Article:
Manager's note: This week, we will be publishing trial posts from our MMB finalists. With almost 100 applicants, thanks to those who sent an email. This piece is by Craig Berlin; enjoy!
The Mavs' offseason has been robust, to say the least, with some emotionally uplifting and pragmatically positive arrivals (Tyson Chandler Parsons, Jameer Nelson, Al-Farouq Aminu) and some sad and slightly worrisome departures (Vince Carter, Shawn Marion, José Calderón). The attention accordingly has been more on the changes and less on those returning from last year.
On an offense that ranked second in the NBA last year that will have only 2 returning starters, it's still a given that the focus on offense will largely continue to be facilitated through Dirk and Monta Ellis while Chandler Parsons will most certainly complete Dallas' approximation of a "big three."
On defense, the team has significantly fortified itself. With the return of TC and the addition of Aminu along with Greg Smith and the departure of Calderón, Dallas should have a significantly better defensive presence both in the post and on the wing.
Of the other returning veterans, it's only a given that Devin Harris and Brandan Wright will see significant playing time. Based on the current roster it's not likely tat Gal Mekel or Bernard James will be part of the rotation and Ricky Ledo is obviously a kid with great potential but early in the development stage.
One guy who has seen significant playing time his first two years with some notable ups and downs and something of a statistical anamoly is Jae Crowder and with the new arrivals, this could be a make-or-break year for him in Dallas.
There is no player who has perplexed Mavs fans and the MMB staff more than Crowder, who may be starting to rival the departed Roddy Buckets in the "WTH" department. He's a player who doesn't offer much in the stats column yet seems to have an impact if you dig deeper.
Most casual observers give long odds on your typical second-round draft pick and by that barometer, Crowder may have exceeded most generic expectations by the law of averages. However, the outlook from Crowder coming out of college seemed to indicate greater possibilities.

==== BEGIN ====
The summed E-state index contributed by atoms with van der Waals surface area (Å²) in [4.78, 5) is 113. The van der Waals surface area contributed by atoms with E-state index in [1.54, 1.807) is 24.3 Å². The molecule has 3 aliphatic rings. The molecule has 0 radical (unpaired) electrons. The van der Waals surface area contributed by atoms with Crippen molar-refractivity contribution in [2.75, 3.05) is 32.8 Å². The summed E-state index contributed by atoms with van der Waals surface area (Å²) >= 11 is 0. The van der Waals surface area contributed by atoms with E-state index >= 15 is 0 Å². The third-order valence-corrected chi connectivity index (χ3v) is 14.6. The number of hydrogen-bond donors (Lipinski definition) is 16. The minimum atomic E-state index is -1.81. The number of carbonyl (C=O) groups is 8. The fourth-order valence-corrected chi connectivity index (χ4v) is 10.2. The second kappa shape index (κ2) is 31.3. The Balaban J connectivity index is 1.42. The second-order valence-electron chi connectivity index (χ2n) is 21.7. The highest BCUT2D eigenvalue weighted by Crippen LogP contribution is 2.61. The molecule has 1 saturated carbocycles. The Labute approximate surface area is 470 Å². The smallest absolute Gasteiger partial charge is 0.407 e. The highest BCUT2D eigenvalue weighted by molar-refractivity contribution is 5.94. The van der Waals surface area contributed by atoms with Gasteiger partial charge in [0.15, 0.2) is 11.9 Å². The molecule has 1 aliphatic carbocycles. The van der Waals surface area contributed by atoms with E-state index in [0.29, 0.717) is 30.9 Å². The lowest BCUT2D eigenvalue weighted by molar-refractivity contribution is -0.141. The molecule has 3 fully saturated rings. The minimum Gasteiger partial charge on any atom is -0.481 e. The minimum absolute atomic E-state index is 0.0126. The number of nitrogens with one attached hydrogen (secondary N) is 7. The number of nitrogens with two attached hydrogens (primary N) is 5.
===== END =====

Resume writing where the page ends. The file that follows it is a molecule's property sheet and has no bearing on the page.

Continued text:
Some scounts saw him as a possible shorter, saner Metta World Peace. Draft Express tweeted two years ago "I love this Jae Crowder pick at #34 for Dallas. Toughest SOB in the draft, and probably also the best defender. Will carve out a NBA career."
The impression was that his best skills were on defense but he still considered to be "one of the most versatile and effective players in all of college basketball" who could guard "every position on the court one through five, often within a single game." Statistically, he ranked as one of the best players in college basketball.
After a rookie year that didn't see Crowder accomplish much beyond some inconsistent three-point shooting, Rick Carlisle did utilize him more on the defensive end last season. Unfortunately, Crowder still didn't do much to fulfill his promise on the offensive end. In college he was known for "diving to the rim to position himself for drop-off passes from his guards, running the floor in transition, posting up, or through his work on the offensive glass." Granted, he went from being Marquette's primary offensive weapon to an aspiring role player on a team loaded with offensive firepower but surely the team was hoping he might start to develop some of the opportunistic offensive skills ala Shawn Marion, who himself went from being an offensive centerpiece to a defensive-minded role player but continued to be in the right place at the right time offensively during his tenure with the Mavericks and periodically coming up big.
Carlisle needs to continue working with Crowder to reverse his devolution...the regression he made from a tough two-way standout in college to streaky (at best) 3-point shooter in the NBA. He seems to have the physical tools and skillset to possibly evolve into a Kawhi Leonard-type player but will he get the chance?
Crowder resembles a power forward in a small forward's body but in the NBA he is undersized for the 3 as well. While Vince Carter spent significant minutes there as well as at shooting guard, Carter's post-up skills and the ability to drive remain solid even at his age and are part of a savvy and versatile offensive game. Richard Jefferson will likely be called on to try and fill Carter's role on the offensive end while Parsons and Aminu are almost certain to take up most of the small forward minutes along with some small ball power forward. That may leave little court time available outside of shooting guard minutes in relief of Monta and Devin Harris may also get minutes at the 2.
Crowder's impact during his brief stop with the Texas Legends last year was impressive (27.5 points, 16 rebounds and 10 assists in two games) but with the Mavs he slumped again toward the end of the season and never hit a consistent stride.
The Mavericks are now loaded with potential impact players who, unlike well-loved veteran players now departed, may not have peaked and offer significant upside along with an infusion of youth and athleticism. Where Crowder fits in may be entirely up to how much more he can develop his game both offensively and defensively and most importantly, show some consistency.